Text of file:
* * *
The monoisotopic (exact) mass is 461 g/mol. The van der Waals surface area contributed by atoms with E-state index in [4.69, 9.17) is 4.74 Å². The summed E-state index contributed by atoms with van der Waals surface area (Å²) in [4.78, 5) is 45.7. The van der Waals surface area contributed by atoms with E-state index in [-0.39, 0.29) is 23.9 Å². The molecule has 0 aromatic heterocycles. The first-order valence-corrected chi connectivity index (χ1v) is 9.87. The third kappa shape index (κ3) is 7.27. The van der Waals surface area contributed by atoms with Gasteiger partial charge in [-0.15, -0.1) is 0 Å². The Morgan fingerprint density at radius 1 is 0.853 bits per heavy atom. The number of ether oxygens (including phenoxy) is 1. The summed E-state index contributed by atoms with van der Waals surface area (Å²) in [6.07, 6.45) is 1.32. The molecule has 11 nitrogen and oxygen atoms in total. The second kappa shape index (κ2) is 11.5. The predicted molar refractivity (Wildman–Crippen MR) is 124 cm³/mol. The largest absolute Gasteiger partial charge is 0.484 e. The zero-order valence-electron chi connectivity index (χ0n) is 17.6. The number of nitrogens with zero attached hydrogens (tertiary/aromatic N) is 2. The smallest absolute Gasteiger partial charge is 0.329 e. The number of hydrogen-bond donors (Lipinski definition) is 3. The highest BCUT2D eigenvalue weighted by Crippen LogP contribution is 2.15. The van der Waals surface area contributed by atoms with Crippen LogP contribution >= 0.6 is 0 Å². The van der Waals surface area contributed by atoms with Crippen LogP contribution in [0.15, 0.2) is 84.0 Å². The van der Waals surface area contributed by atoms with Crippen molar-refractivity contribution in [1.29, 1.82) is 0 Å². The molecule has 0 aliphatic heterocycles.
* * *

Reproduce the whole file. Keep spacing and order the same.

The monoisotopic (exact) mass is 461 g/mol. The van der Waals surface area contributed by atoms with E-state index in [4.69, 9.17) is 4.74 Å². The summed E-state index contributed by atoms with van der Waals surface area (Å²) in [4.78, 5) is 45.7. The van der Waals surface area contributed by atoms with E-state index in [-0.39, 0.29) is 23.9 Å². The molecule has 0 aromatic heterocycles. The first-order valence-corrected chi connectivity index (χ1v) is 9.87. The third kappa shape index (κ3) is 7.27. The van der Waals surface area contributed by atoms with Gasteiger partial charge in [-0.15, -0.1) is 0 Å². The Morgan fingerprint density at radius 1 is 0.853 bits per heavy atom. The number of ether oxygens (including phenoxy) is 1. The summed E-state index contributed by atoms with van der Waals surface area (Å²) in [6.07, 6.45) is 1.32. The molecule has 11 nitrogen and oxygen atoms in total. The second kappa shape index (κ2) is 11.5. The predicted molar refractivity (Wildman–Crippen MR) is 124 cm³/mol. The largest absolute Gasteiger partial charge is 0.484 e. The zero-order valence-electron chi connectivity index (χ0n) is 17.6. The number of nitrogens with zero attached hydrogens (tertiary/aromatic N) is 2. The smallest absolute Gasteiger partial charge is 0.329 e. The number of hydrogen-bond donors (Lipinski definition) is 3. The highest BCUT2D eigenvalue weighted by Crippen LogP contribution is 2.15. The van der Waals surface area contributed by atoms with Crippen LogP contribution >= 0.6 is 0 Å². The van der Waals surface area contributed by atoms with Crippen LogP contribution in [0.15, 0.2) is 84.0 Å². The van der Waals surface area contributed by atoms with Crippen molar-refractivity contribution in [1.29, 1.82) is 0 Å². The molecule has 0 aliphatic heterocycles.